Oxnard streets are getting safer














The City of Oxnard gang injunction seems to be working.

On Monday, July 10, the Oxnard Police Department and the Ventura County District Attorney’s office announced the removal of 81 named individuals from the city’s gang injunction lists.

The gang injunctions (civil lawsuits against gangs and their members) were issued in 2005 and 2006 as a way to mitigate crimes committed by two area gangs — the Colonia Chiques and Southside Chiques, who are believed to be responsible for more than 3,000 crimes in the city.

With 81 names removed, the Colonia injunction now has 276 active gang members and the Southside injuction has 66.

Police said removing the individuals from the lists means they are no longer affiliated with gang lifestyle, and background checks will no longer associate their names with current gang activity. Civic leaders say the injunctions have been successful.

 “The big issue with the gang injunction was, we wanted to make sure we didn’t lock people into this for perpetuity, and they’d forever be stuck in this thing,” said Oxnard City Councilman and former Oxnard Assistant Chief of Police Bryan MacDonald. “It was built in there that if people decided to make a change for themselves and be a member of society, they can do it.”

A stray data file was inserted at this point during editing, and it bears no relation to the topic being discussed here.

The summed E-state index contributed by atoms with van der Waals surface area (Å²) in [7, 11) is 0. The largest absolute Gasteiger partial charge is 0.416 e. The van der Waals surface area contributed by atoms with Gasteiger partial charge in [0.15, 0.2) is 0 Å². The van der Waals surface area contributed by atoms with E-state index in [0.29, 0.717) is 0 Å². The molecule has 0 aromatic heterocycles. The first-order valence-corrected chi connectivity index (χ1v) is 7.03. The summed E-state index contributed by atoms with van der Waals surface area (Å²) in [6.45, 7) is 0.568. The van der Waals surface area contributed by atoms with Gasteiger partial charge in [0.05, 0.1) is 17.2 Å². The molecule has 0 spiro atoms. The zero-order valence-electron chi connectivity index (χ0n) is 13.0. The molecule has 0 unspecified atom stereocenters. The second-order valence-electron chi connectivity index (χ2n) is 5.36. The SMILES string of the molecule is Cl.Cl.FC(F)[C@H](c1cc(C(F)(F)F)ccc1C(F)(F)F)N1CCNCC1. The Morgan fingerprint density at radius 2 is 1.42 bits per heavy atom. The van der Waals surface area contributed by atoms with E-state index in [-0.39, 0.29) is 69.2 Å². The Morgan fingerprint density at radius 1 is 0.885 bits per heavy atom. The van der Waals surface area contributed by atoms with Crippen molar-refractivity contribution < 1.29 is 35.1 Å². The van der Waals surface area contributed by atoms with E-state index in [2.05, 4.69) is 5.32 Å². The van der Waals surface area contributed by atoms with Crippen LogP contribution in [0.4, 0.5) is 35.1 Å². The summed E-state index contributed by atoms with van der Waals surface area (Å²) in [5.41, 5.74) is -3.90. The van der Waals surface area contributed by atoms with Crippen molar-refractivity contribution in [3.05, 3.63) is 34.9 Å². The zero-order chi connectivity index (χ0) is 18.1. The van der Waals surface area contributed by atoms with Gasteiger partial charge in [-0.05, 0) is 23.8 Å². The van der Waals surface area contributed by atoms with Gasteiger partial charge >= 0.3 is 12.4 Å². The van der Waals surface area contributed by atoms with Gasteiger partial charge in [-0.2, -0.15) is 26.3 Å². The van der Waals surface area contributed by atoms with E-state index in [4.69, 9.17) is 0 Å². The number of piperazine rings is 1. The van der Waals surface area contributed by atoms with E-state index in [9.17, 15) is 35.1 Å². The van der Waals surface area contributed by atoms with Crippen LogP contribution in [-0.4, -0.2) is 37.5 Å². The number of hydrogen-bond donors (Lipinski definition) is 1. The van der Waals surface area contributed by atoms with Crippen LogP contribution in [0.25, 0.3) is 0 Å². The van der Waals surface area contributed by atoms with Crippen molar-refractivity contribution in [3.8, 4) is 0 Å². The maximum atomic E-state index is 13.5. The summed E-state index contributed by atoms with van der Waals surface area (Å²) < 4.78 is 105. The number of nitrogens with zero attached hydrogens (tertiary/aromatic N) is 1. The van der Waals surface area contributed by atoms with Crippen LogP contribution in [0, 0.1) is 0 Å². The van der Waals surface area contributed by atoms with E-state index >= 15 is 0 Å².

The gang injunctions only apply to gang members in “safety zones,” which are specific geographic areas known for criminal activity involving the Colonia Chiques and Southside Chiques, both turf-oriented gangs. Both gangs engage in violent and serious felonies among rival gangs and innocent community members, according to police.

The Colonia Chiques have about 1,000 members and typically dress in Dallas Cowboys attire. The Southside Chiques have about 500 members and represent themselves in Chicago White Sox attire.


Oxnard streets are getting safer

The highlighted area shows the Colonia Chiques gang injunction safety zone.

The injunctions allows police to arrest known associates for engaging in a number of gang-related activities ranging from possessing weapons to wearing gang clothing, using gang gestures and being out past curfew in the safety zones.

Figures show that serious gang assault crimes have dropped 43 percent since 2009-2011, and gang related homicide has dropped about 80 percent during the same time frame. But police say the community living in the safety zones has been the real benefactor of the injunction.

“The people who we interact with in these areas have said to police officers that they can now allow their kids to play outside,” said Oxnard’s Public Information Officer Mónica Muñoz. “I’ve met people who say that a few years ago they weren’t able to walk down the street and now it’s different.”

The injunction list will now be assessed annually, said Sgt. Christopher Williams, who works for the violent crimes unit. But Williams also pointed out that the injunction isn’t the sole reason for the decrease in the city’s gang activity. Nearly $800,000 from Operation PeaceWorks, which has been a four-year, grant-funded California Gang Reduction, Intervention and Prevention project (CalGRIP), helped fund street outreach workers and a number of city gang prevention and intervention programs that have worked cohesively to reduce gang activity.

“Our goal when we first initiated the gang injunctions,” explained Williams, “wasn’t that it was going to be a cure-all to alleviate our problems. We knew we had to attack it on all fronts.”